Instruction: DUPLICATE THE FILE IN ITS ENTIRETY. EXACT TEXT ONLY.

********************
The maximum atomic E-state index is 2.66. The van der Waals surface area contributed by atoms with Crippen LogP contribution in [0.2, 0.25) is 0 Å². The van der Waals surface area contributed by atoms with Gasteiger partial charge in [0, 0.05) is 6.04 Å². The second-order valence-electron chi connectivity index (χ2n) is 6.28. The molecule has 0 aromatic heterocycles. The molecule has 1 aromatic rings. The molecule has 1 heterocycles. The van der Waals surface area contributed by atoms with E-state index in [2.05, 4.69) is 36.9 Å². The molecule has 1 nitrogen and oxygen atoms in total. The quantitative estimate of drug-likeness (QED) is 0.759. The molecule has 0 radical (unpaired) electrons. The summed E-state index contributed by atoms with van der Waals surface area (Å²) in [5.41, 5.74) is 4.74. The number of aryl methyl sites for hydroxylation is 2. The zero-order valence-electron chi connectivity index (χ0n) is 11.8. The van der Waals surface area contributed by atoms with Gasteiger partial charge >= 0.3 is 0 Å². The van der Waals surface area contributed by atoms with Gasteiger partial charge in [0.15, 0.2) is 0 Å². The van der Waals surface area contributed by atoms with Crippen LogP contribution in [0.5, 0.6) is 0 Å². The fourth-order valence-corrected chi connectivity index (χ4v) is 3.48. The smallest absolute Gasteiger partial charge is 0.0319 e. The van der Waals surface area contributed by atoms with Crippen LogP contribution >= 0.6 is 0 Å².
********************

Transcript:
The maximum atomic E-state index is 2.66. The van der Waals surface area contributed by atoms with Crippen LogP contribution in [0.2, 0.25) is 0 Å². The van der Waals surface area contributed by atoms with Gasteiger partial charge in [0, 0.05) is 6.04 Å². The second-order valence-electron chi connectivity index (χ2n) is 6.28. The molecule has 0 aromatic heterocycles. The molecule has 1 aromatic rings. The molecule has 1 heterocycles. The van der Waals surface area contributed by atoms with E-state index in [2.05, 4.69) is 36.9 Å². The molecule has 1 nitrogen and oxygen atoms in total. The quantitative estimate of drug-likeness (QED) is 0.759. The molecule has 0 radical (unpaired) electrons. The summed E-state index contributed by atoms with van der Waals surface area (Å²) in [5.41, 5.74) is 4.74. The number of aryl methyl sites for hydroxylation is 2. The zero-order valence-electron chi connectivity index (χ0n) is 11.8. The van der Waals surface area contributed by atoms with Gasteiger partial charge >= 0.3 is 0 Å². The van der Waals surface area contributed by atoms with Gasteiger partial charge in [0.15, 0.2) is 0 Å². The van der Waals surface area contributed by atoms with Crippen LogP contribution in [0.5, 0.6) is 0 Å². The fourth-order valence-corrected chi connectivity index (χ4v) is 3.48. The smallest absolute Gasteiger partial charge is 0.0319 e. The van der Waals surface area contributed by atoms with Crippen LogP contribution >= 0.6 is 0 Å².